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Taxes from remote sellers may profit CA

On Behalf of | Oct 11, 2019 | Business Litigation |

California is known for being one of the states with the highest tax rates. Subsequently, many entrepreneurs choose to live in tax havens, such as Nevada or Texas, to avoid paying state income taxes and other obligations. However, California has found a new way to capitalize on sales taxes from businesses whether that business operates from within California’s borders or not.

In the spring of this year, California’s governor signed a new law on sales tax. It required platforms like eBay and Amazon to collect sales taxes from out-of-state sellers when they sold goods to California residents. The law follows the Supreme Court’s 2018 ruling allowing states to collect taxes from online sales.

It required sellers getting at least $100,000 in revenue from California to register. However, the threshold for paying taxes currently sits at half a million dollars. This means that smaller buy-and-sell entrepreneurs online may not be affected. However, larger companies fulfilling expensive orders to California may be affected. State officials calculate that by 2021, this may bring an extra $759 million into the Golden State.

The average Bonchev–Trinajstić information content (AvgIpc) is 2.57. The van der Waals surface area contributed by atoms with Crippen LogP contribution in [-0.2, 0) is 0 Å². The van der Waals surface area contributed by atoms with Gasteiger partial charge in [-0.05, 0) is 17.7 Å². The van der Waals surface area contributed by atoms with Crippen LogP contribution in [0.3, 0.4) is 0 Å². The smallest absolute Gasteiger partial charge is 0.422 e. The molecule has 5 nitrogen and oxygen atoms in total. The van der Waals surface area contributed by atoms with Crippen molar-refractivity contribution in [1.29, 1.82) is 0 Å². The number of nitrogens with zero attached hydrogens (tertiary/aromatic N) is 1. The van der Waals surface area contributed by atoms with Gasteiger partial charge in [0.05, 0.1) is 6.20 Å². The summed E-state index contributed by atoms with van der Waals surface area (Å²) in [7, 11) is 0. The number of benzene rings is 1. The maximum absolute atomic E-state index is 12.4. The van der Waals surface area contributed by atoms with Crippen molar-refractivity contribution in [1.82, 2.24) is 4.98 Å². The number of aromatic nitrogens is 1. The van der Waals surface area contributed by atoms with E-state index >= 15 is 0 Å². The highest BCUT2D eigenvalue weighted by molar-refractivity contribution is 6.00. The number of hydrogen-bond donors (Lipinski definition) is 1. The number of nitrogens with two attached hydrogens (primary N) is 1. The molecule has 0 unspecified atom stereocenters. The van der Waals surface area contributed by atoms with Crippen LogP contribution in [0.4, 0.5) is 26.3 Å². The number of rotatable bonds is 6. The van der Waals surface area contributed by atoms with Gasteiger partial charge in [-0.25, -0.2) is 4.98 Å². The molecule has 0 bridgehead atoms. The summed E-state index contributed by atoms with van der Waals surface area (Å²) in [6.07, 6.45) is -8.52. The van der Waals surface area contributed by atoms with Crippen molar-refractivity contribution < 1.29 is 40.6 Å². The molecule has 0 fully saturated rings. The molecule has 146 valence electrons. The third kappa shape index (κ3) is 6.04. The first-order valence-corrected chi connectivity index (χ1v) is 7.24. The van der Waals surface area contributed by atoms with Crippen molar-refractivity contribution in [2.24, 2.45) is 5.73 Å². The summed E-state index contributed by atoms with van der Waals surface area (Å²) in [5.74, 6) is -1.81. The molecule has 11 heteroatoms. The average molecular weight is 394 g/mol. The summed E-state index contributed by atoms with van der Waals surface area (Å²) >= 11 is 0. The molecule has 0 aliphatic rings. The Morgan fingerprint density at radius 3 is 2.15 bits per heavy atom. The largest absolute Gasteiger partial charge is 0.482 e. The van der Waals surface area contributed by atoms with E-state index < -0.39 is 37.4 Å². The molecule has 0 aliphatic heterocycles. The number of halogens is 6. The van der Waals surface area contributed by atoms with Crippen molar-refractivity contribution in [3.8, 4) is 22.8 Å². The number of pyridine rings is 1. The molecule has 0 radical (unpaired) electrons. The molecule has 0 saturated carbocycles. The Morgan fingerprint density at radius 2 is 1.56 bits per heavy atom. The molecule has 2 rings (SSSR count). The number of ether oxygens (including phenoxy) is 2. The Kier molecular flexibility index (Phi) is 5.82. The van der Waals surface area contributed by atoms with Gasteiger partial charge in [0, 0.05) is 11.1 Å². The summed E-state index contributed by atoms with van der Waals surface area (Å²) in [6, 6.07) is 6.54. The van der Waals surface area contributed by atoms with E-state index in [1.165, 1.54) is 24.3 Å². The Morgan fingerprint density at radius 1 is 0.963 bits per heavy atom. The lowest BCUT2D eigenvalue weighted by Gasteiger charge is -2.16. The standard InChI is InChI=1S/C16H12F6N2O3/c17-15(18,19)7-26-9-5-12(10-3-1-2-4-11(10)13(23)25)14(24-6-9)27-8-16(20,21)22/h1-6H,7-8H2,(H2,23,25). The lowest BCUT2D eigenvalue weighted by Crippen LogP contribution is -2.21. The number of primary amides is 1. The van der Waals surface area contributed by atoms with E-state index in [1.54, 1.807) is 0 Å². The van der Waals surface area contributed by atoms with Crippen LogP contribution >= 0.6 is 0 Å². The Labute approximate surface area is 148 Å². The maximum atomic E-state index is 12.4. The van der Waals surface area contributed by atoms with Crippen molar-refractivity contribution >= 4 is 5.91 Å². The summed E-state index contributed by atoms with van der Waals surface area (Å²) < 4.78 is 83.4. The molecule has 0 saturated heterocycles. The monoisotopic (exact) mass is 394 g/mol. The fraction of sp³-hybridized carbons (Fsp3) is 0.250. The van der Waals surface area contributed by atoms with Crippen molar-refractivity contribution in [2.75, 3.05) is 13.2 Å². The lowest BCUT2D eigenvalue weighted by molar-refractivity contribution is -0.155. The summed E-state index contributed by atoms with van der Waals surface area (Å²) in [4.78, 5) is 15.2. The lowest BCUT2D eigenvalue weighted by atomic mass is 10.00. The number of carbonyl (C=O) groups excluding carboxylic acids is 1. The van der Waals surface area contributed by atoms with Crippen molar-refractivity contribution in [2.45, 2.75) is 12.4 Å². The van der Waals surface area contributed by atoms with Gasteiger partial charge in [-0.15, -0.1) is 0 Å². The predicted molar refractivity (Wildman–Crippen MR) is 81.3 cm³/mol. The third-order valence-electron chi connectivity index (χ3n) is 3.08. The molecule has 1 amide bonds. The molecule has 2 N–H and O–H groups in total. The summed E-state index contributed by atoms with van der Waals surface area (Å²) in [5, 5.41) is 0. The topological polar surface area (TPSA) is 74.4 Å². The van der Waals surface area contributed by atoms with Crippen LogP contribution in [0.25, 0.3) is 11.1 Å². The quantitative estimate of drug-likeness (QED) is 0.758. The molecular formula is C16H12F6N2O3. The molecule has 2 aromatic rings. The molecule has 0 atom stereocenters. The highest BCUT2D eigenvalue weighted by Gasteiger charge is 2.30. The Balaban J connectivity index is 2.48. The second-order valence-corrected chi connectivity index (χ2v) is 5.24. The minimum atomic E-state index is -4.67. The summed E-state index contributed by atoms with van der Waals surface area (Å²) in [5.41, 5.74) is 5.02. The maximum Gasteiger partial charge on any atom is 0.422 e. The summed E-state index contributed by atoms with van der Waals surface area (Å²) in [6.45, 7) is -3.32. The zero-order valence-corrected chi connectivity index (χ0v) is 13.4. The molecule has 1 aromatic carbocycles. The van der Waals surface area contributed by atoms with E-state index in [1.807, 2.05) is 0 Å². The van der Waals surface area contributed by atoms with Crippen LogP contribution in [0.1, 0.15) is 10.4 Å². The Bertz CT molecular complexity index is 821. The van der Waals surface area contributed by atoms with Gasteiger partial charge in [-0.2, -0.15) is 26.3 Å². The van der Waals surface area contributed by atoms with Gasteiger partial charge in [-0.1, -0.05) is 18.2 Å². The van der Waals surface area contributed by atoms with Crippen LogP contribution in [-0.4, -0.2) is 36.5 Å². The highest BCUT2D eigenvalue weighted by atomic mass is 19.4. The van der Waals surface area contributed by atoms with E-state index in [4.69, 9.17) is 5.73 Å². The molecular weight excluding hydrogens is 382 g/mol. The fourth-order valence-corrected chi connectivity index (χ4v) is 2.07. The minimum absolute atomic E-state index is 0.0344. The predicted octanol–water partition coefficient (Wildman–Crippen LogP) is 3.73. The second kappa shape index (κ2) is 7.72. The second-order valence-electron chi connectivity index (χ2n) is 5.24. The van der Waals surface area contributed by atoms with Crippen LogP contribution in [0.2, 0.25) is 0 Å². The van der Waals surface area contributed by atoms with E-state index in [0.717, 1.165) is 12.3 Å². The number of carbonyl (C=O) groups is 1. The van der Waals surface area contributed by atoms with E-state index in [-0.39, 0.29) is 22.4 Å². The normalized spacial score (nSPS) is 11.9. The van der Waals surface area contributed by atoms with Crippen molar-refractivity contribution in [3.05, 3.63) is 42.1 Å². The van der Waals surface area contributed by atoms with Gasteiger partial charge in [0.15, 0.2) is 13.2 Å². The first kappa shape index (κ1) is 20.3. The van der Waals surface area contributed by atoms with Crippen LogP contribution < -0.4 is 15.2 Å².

Forbes points out that California is not the only state to do this. South Dakota reportedly started this trend and many other states are expected to follow. The new California sales tax law is already in effect as of April 1, 2019. It appears that calculations may be based on the prior calendar years’ California-generated revenue.

Finally, an important note in the law is that when sellers rely on marketplace facilitators for the process of selling, the facilitator generally becomes responsible for remitting taxes, not the seller. This is why eBay and Amazon become responsible for collecting taxes on behalf of the sellers. This may help to insulate some companies from potential litigation involving the state for failure to pay.